Kale and Brussels sprouts salad, day 2: roasted almonds, red onions, and cheese-free.

In fact, I ditched using the kale in a soup as planned and made it three times. In a row. I swapped caramelized Brussels sprouts for raw grated, since I love them and had some in the fridge. I also happen to think it looks prettier and provides a better contrast of textures and flavors. I’ll probably start getting creative by adding legumes or other proteins—garbanzos? white beans? grilled tofu? salmon?—to turn it into a stand-alone “big salad” main course. And, for the record, I’ve made the salad with and without cheese (right) and it’s great either way, so go ahead and go vegan on this one if you’re into that kind of thing, or if you just want to shave calories.

So that’s how I fell in love with raw kale. Something I never really considered much during the first several decades of my life has now become a go-to salad ingredient following inspiration from my local farmers’ market—there are many varieties of kale to enjoy—and a little encouragement from Bon Appétit. My story reminds us yet again of the importance of always being open to new things: new vegetables, new dishes, new salads, new spices, new ways of cooking and eating. Welcome all of it, and embrace it fully. And I hope I will continue to be of assistance and inspiration to you on your delicious journey towards better health.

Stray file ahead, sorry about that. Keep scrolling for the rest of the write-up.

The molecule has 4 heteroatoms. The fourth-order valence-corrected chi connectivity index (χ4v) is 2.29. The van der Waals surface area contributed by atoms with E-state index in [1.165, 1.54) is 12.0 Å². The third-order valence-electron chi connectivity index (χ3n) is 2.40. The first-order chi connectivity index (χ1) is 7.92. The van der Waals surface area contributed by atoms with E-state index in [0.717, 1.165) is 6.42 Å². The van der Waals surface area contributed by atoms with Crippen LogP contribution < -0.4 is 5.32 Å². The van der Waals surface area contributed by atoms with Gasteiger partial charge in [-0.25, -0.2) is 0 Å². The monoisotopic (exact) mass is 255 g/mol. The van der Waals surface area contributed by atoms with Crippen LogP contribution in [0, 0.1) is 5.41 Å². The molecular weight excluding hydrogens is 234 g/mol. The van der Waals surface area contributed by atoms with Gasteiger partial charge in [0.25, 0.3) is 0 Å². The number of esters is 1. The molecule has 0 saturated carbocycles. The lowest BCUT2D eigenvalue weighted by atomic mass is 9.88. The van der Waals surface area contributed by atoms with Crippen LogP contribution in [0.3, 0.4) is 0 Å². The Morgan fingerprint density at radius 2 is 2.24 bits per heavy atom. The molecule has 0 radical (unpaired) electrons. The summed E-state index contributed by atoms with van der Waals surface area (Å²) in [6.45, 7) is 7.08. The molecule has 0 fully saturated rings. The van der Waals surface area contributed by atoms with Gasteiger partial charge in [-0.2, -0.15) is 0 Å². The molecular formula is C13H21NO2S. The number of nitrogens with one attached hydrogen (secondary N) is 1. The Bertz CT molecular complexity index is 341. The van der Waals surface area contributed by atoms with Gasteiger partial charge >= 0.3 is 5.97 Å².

After all, we’re in it together: you, me, and our new BFF, kale.

* * *

This article was written today in honor of National Kale Day, which apparently is a thing. It was excerpted from the original post and edited following its original publication on my blog in 2011. For many more kale-inspired recipes, salads, soups, and beyond, please visit my recipe page.

If you like what you see here at The Nutrition Doctor is In the Kitchen, please subscribe to my blog from the home page, become a fan on Facebook, follow me on Twittercheck out my food porn on Pinterest, watch my cooking videos on YouTube, and peruse my recipe page for soups, salads, seafood, sweets, and more. Thanks for reading!